Changes To Recreational Groundfish Season

GroundfishPatrick Mirick of the ODFW Marine Resources Program with a yelloweye rockfish that is showing signs of barotrauma.

The recreational groundfish season on the Oregon coast will close outside the 20-fathom line this Friday (July 15) in order to protect yelloweye rockfish, which are more common in deeper waters. Yelloweye rockfish populations along the west coast were declared overfished in 2002 by the National Marine Fisheries Service, and are managed under a federal rebuilding plan that limits harvest and other impacts, allowing the population to return to a healthy size.

Unusually high bycatch rates in the central coast all-depth halibut fishery and high effort in the bottomfish fishery so far this year have led to increased yelloweye rockfish encounters.  In addition, the rate of voluntary descending device use has dropped from 80 percent in recent years to 60 percent in 2016.  As a result, estimated mortality from catch-and-release is higher than expected, putting Oregon’s recreational fisheries on track to exceed the 2016 harvest limit before the end of the year.

Yelloweye in general live in deeper waters, so bringing the fishery inside 20 fathoms will reduce catch of this species, while allowing anglers to continue to fish for popular targets such as black rockfish and lingcod, according to Maggie Sommer, ODFW marine fisheries manager.  Fish caught in shallower waters are also more likely to survive after release.

Because of their status, yelloweye rockfish cannot be retained by anglers and must be released if caught. ODFW encourages marine anglers to release all prohibited rockfish by using a descending device to safely return the fish to depth. Sommer noted that even fish which appear severely bloated can survive after being released at depth.

This practice also helps keep the fisheries open by reducing the percentage of released fish that fishery managers count as dead.  Had descending device use in 2016 remained at 80 percent as in the past, projected mortality would have been within limits without having to implement the 20-fathom depth restriction.  Using a descending device helps save fish and increases anglers’ fishing opportunities.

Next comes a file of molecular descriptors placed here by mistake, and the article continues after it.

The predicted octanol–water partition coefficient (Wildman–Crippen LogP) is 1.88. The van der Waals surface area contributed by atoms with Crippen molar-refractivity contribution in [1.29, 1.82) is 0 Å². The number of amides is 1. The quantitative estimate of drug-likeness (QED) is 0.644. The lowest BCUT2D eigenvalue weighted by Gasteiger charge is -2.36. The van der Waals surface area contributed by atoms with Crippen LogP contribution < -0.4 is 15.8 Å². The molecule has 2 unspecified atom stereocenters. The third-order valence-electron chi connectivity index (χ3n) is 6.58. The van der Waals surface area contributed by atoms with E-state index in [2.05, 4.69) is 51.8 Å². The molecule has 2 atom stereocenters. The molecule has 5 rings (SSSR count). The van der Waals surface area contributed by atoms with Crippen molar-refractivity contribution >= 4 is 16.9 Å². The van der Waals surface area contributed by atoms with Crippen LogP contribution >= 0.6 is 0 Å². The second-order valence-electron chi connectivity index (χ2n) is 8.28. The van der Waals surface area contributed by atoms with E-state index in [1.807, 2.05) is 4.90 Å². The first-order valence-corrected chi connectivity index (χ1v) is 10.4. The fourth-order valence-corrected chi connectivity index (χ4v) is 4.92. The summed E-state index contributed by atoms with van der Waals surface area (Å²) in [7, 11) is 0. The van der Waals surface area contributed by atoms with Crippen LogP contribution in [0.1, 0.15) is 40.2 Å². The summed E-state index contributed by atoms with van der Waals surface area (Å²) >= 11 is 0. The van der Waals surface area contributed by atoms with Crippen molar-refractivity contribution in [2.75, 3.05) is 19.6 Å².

“This is another way that anglers can help us to recover the yelloweye population and keep these fisheries open,” said Sommer, who noted that there are several types of descending devices that can be purchased at tackle shops.  ODFW has distributed some of the devices provided by the Pacific States Marine Fisheries Commission free of charge to help encourage their use, and has a limited number more to hand out on the summer all-depth halibut days, when many anglers likely to encounter yelloweye rockfish in deeper waters are concentrated at boat ramps and marinas.

“We hope that by limiting the fishery to inside the 20-fathom line we can keep anglers fishing this year by keeping them out of areas where yelloweye are most common,” said Sommer.  “Our goal is to return the sport groundfish fishery to all-depth in October as originally planned if at all possible.  Increasing use of descending devices can help us get there.”  At this time, the 20-fathom restriction is in place through the end of 2016 until further notice.

The central coast nearshore and summer all-depth halibut fisheries will remain unchanged.  Halibut seasons are set by the International Pacific Halibut Commission and the National Marine Fisheries Service, and cannot be changed in-season due to bycatch concerns under current federal rules.  In public meetings on the 2017 halibut and sport groundfish fisheries to be held later this summer, ODFW will be seeking input on modifying the Pacific Halibut Catch Sharing Plan to allowing for in-season changes in the future.

Waypoints for the 20-fathom line may be found on the ODFW website at

Information and photo provided by ODFW